About the bill
Should the 1964 law which outlawed race discrimination be updated to include LGBT individuals too?
Great strides have been made this decade for legal equality based on sexual orientation or gender identity, including permitting openly gay troops in the military and the Supreme Court legalizing same-sex marriage nationwide. However, both those gains came at the federal level.
28 states still allow discrimination based on sexual orientation or gender identity on the state level, including in such sectors as employment and housing.
States used to similarly allow other forms of discrimination, before the Civil Rights Act of 1964 banned any discrimination or segregation on the basis of four categories: race, color, religion, or national origin.
What the legislation does
The Equality Act would add sexual orientation and gender identity to …
Sponsor and status
Sponsor. Senator for Oregon. Democrat.
Last Updated: Mar 13, 2019
Length: 28 pages
116th Congress (2019–2021)
This bill was introduced on March 13, 2019, in a previous session of Congress, but it did not receive a vote.
Although this bill was not enacted, its provisions could have become law by being included in another bill. It is common for legislative text to be introduced concurrently in multiple bills (called companion bills), re-introduced in subsequent sessions of Congress in new bills, or added to larger bills (sometimes called omnibus bills).
46 Cosponsors (43 Democrats, 2 Independents, 1 Republican)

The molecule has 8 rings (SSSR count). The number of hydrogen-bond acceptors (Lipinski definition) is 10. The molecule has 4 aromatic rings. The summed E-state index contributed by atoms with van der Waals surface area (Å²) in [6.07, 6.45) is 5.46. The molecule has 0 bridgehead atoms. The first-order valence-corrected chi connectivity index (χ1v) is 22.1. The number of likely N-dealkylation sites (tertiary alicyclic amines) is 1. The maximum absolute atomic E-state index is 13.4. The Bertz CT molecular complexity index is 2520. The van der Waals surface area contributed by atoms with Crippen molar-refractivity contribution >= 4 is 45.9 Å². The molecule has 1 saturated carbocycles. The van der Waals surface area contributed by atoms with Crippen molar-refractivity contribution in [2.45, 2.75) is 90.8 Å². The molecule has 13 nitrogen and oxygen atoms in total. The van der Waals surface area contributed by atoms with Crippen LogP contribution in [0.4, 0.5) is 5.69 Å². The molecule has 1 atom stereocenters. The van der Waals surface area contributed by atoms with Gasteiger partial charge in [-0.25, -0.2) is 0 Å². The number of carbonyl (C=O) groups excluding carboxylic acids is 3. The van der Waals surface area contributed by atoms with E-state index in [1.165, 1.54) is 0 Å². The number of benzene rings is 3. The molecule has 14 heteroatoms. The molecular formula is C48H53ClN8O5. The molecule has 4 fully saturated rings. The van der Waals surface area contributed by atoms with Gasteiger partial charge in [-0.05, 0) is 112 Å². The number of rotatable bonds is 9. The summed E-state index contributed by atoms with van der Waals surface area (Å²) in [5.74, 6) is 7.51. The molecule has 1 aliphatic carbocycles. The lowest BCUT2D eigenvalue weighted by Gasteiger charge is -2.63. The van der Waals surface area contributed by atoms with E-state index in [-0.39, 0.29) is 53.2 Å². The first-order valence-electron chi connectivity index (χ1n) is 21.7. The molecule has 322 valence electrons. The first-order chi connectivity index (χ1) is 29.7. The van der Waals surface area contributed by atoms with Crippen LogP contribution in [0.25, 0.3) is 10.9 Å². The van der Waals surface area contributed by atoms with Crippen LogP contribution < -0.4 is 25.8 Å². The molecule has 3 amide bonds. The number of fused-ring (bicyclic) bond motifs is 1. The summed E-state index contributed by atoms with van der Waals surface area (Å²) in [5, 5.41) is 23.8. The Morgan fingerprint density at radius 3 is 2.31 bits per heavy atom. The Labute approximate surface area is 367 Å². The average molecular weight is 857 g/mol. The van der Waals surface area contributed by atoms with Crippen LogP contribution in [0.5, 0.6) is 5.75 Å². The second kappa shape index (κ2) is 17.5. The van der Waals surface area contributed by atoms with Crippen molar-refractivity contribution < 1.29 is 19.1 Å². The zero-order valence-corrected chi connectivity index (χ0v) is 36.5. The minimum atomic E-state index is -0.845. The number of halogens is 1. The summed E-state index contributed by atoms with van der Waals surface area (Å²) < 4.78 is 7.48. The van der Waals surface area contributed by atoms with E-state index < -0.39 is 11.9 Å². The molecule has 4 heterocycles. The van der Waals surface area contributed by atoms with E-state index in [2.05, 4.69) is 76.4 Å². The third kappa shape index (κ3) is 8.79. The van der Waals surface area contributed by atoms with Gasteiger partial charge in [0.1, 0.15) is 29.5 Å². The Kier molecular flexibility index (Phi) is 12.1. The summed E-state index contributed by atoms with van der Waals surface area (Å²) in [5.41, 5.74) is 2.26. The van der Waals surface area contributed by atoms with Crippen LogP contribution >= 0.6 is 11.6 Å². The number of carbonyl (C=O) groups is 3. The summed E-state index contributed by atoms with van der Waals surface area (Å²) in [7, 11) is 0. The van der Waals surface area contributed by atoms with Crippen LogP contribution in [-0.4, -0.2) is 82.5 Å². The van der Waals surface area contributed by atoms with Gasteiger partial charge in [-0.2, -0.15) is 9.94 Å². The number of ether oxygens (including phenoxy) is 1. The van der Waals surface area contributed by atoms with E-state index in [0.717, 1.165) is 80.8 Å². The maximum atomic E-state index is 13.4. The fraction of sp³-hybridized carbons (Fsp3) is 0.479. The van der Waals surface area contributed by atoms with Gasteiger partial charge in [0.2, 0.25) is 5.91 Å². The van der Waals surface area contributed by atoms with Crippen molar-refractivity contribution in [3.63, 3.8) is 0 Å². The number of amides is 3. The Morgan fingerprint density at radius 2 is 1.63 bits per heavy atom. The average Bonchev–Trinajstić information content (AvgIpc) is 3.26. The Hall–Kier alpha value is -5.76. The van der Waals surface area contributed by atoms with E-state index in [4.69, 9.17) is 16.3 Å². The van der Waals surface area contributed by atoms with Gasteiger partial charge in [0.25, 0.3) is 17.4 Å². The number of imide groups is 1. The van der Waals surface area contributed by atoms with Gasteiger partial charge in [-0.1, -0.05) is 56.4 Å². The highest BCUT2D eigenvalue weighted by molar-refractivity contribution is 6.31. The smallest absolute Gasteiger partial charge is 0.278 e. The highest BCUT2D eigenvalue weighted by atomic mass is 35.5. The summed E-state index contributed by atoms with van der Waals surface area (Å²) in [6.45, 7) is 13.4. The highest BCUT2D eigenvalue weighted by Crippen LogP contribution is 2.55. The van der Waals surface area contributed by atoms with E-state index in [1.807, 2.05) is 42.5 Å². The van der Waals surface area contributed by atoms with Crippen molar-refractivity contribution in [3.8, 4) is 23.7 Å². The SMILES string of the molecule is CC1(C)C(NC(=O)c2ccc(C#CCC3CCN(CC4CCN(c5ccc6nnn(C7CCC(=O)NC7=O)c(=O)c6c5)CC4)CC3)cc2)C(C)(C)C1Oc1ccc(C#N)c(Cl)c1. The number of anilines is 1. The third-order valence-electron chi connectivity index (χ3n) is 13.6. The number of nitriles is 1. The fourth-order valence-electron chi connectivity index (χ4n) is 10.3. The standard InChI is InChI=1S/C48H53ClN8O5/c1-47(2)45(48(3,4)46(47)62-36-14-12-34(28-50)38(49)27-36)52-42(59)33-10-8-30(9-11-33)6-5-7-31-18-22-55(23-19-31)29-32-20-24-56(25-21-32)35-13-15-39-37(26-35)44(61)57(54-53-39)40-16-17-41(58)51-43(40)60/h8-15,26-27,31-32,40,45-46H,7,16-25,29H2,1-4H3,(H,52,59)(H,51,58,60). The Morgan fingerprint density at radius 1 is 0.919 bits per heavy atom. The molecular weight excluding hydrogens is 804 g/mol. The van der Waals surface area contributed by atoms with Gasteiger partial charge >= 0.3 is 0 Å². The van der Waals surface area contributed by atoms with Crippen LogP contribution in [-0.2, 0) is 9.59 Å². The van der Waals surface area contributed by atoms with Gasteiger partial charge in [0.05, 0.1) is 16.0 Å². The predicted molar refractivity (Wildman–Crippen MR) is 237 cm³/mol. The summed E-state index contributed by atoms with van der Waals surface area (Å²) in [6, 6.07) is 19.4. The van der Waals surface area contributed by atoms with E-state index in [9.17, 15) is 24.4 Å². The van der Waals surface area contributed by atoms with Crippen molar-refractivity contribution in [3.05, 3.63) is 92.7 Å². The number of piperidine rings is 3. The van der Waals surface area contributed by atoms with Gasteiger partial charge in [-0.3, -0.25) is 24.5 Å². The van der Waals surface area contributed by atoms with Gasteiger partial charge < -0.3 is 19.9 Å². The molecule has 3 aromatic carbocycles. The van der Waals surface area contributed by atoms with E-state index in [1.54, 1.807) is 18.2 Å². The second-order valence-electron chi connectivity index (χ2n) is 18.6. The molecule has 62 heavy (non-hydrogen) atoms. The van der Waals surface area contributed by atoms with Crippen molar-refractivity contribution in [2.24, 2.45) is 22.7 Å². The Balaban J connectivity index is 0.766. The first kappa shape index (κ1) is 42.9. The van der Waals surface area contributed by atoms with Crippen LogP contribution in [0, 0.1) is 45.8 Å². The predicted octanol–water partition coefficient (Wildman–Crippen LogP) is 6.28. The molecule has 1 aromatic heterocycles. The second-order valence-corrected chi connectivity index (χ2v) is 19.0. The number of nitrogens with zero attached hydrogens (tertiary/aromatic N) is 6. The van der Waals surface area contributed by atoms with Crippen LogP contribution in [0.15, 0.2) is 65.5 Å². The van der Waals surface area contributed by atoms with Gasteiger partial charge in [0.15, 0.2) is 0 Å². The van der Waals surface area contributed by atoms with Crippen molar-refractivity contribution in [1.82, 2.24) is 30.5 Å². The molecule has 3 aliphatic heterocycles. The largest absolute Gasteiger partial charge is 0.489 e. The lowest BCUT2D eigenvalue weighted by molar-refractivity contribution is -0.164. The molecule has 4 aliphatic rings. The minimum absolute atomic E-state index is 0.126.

Passed House (Senate next) — May 17, 2019
What legislators are saying
“Cardin Statement on Supreme Court Ruling Upholding LGBTQ Rights”
— Sen. Benjamin Cardin [D-MD] (Co-sponsor) on Jun 15, 2020
Jul 23, 2015
Earlier Version — Introduced
This activity took place on a related bill, S. 1858 (114th).
May 2, 2017
Earlier Version — Introduced
This activity took place on a related bill, S. 1006 (115th).
Mar 13, 2019
Bills and resolutions are referred to committees which debate the bill before possibly sending it on to the whole chamber.
Feb 23, 2021
Reintroduced Bill — Introduced
This activity took place on a related bill, S. 393.
S. 788 (116th) was a bill in the United States Congress.
A bill must be passed by both the House and Senate in identical form and then be signed by the President to become law.
Bills numbers restart every two years. That means there are other bills with the number S. 788. This is the one from the 116th Congress.
This bill was introduced in the 116th Congress, which met from Jan 3, 2019 to Jan 3, 2021. Legislation not passed by the end of a Congress is cleared from the books.
How to cite this information.
We recommend the following MLA-formatted citation when using the information you see here in academic work:
GovTrack.us. (2022). S. 788 — 116th Congress: Equality Act. Retrieved from https://www.govtrack.us/congress/bills/116/s788
“S. 788 — 116th Congress: Equality Act.” www.GovTrack.us. 2019. August 13, 2022 <https://www.govtrack.us/congress/bills/116/s788>
Equality Act, S. 788, 116th Cong. (2019).
|title=S. 788 (116th)
|accessdate=August 13, 2022
|author=116th Congress (2019)
|date=March 13, 2019
Where is this information from?
GovTrack automatically collects legislative information from a variety of governmental and non-governmental sources. This page is sourced primarily from Congress.gov, the official portal of the United States Congress. Congress.gov is generally updated one day after events occur, and so legislative activity shown here may be one day behind. Data via the congress project.